A long time ago, in a galaxy far far away, a mother and father on a doomed planet called Krypton sent their one and only son, Kal-el, on a crash course to Earth in an attempt to save him from the impending doom of their homeworld. With the similar appearance of the inhabitants of Earth, young Kal-el differed in a very remarkable way from those who took him in as one of their own: powered by the rays of the sun, Kal-el (now living under the pseudonym “Clark Kent”) began to exhibit and harness powers of a super nature. Under the direction and guidance of his adopted parents, Clark learned that with great power comes great responsibility and as he grew he quickly learned just what that lesson would mean for him in his future
Not only would Clark (soon to be known to the world as Superman) have a big responsibility in the comic book world, but he would also have one in the movie world as well. Back in 1978 another Force (not quite as powerful as 1977’s Star Wars Force) arose as Christopher Reeve took on the mantle as Superman. Over time, certain actor’s names have become synonymous with their characters: Luke Skywalker/Mark Hamill, Indiana Jones/Harrison Ford, John McClane/Bruce Willis. But the MOST iconic character/name melding has always been that of Superman/Christopher Reeve.
As a matter of fact, when I think of Superman, it is almost always Reeve’s image that comes to mind. (It was truly a sad day when Superman fell).
The first Superman movie ushered a whole new genre of film into the industry. Not counting the Batman film of 12 years prior that served more as an extension of the television series, 1978’s Superman was the first real standalone superhero movie (big responsibility). The success of further films rested on the shoulders of Superman and tons of superhero films would follow in his footsteps. Superman paved the way for three more sequels and several well-received other superhero films (Batman, Teenage Mutant Ninja Turtles) along with others not so well-received (Howard the Duck, 1990’s Captain America, 1993’s The Fantastic Four) and more.
Thankfully, come the late 1990’s, technology moved forward and special effects allowed us to see superheroes like never before. The ability to now take iconic scenes, images and fights directly from the pages of the comics onto the screen of the movies allowed the superhero genre to explode once again. While there were plenty of proposals for a fifth Superman film, the poor reception of Superman IV: A Quest for Peace kept studios from considering bringing the Last Son of Krypton back. Had he served his purpose and now on to “bigger and better” superheroes? Well, it would seem so as Batman, Spiderman and X-Men took over the theaters.
“A world without a Superman movie” -exactly what existed from 1988 all the way until 2006 when the DC Empire would strike back and search for Superman to take back the reins. Superman stayed alive in animated versions throughout that time, but it wouldn’t be until 2006 when we would see another live-action Superman on the big screen. Enter: Brandon Routh in Superman Returns. (A role that Henry Cavill auditioned for.) Aside from a few iconic poses, looks and characters, Superman Returns disappointed so many fans with its lack of action and focus on character development that was to serve as a springboard for further Superman films. Alas, Superman once again let the world down…after five major Superman movies, only two were deemed “amazing”…the first two. Would Superman ever defeat the doomsday of theatrical failure?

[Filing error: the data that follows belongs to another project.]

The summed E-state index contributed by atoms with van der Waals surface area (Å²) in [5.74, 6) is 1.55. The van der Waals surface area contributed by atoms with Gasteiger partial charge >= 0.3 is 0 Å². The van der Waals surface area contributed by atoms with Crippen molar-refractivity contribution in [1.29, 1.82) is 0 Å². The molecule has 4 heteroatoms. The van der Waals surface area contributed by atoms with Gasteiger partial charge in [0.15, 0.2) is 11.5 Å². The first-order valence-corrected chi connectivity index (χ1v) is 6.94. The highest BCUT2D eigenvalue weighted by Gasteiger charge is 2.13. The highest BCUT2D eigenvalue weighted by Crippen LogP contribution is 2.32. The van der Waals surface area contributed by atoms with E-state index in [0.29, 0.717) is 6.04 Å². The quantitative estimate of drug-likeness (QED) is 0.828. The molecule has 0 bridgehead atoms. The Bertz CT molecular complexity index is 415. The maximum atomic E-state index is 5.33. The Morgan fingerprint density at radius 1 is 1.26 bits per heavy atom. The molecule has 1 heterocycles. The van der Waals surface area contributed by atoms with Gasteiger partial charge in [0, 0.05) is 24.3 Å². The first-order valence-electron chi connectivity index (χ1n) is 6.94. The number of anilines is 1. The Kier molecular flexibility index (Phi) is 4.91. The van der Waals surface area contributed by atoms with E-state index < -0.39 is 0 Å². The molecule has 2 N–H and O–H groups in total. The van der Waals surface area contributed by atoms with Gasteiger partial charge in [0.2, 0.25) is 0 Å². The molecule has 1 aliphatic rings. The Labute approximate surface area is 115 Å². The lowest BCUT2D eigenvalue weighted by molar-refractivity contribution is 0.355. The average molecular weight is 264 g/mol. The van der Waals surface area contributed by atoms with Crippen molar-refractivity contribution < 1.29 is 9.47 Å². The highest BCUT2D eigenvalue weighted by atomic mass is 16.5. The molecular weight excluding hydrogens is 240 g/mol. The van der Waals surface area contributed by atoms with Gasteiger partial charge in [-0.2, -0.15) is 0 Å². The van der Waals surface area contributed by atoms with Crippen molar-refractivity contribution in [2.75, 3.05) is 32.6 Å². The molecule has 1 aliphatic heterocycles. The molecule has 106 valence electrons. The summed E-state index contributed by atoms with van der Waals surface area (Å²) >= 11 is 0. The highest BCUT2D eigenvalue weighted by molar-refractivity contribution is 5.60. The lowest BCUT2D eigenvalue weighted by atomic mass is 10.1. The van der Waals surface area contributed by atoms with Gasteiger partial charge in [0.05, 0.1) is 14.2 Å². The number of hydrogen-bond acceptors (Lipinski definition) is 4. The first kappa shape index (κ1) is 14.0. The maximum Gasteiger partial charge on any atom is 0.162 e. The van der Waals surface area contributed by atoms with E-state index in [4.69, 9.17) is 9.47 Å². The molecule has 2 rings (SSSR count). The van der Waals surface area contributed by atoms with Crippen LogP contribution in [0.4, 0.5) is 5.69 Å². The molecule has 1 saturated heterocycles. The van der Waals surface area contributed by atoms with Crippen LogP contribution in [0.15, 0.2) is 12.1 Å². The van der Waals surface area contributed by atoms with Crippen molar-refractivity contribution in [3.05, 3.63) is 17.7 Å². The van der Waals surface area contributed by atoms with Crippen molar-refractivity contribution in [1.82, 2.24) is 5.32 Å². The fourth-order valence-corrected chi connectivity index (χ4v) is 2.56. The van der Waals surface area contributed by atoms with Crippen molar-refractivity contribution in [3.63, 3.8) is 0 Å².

Enter the new hope of next week’s Man of Steel. The Return of the Kryptonian Jedi (you knew that reference was coming) is nigh. With a fantastic cast, including Henry Cavill looking better than ever, and plenty of promised action, Man of Steel excites fans and wouldbe fans alike to see a Superman film like they always imagined. A lot is riding on the cape-tails of this superhero film. Superman, once again, finds that his great power comes with great responsibility.
It is pretty common knowledge that DC wants to build their empire in the movie world and continue with a Justice League movie. Some would argue that it can and will be made regardless of Man of Steel‘s reception. I tend to believe that everything rides on whether or not DC’s poster boy takes them to greater heights with this film. Under the direction of visual director Zack Snyder and the guidance of the DC Godfather Christopher Nolan, it looks like Man of Steel is about to shape the comicbook movie world once again and, like mighty Atlas, carry it on his shoulders to greater heights.
In closing, this great superhero…this…alien, that shows a world full of humans what it truly means to be human by being more of one than the general populus is about to show the world what DC still has to offer in terms of a superhero movie that is not Batman.
A powerful icon in the superhero world, Man of Steel has a great responsibility to fans and skeptics alike to show that there can and will be more to come. Though not a big Superman fan myself, I am interested and excited to see this movie and see what else DC has in store in the future. Is Man of Steel the beginning of a new era for Superman? I think so. It brings in a new era and with it a new hope. That is, afterall, what the “S” symbol stands for!
Thanks for reading.
–T, The Focused Filmographer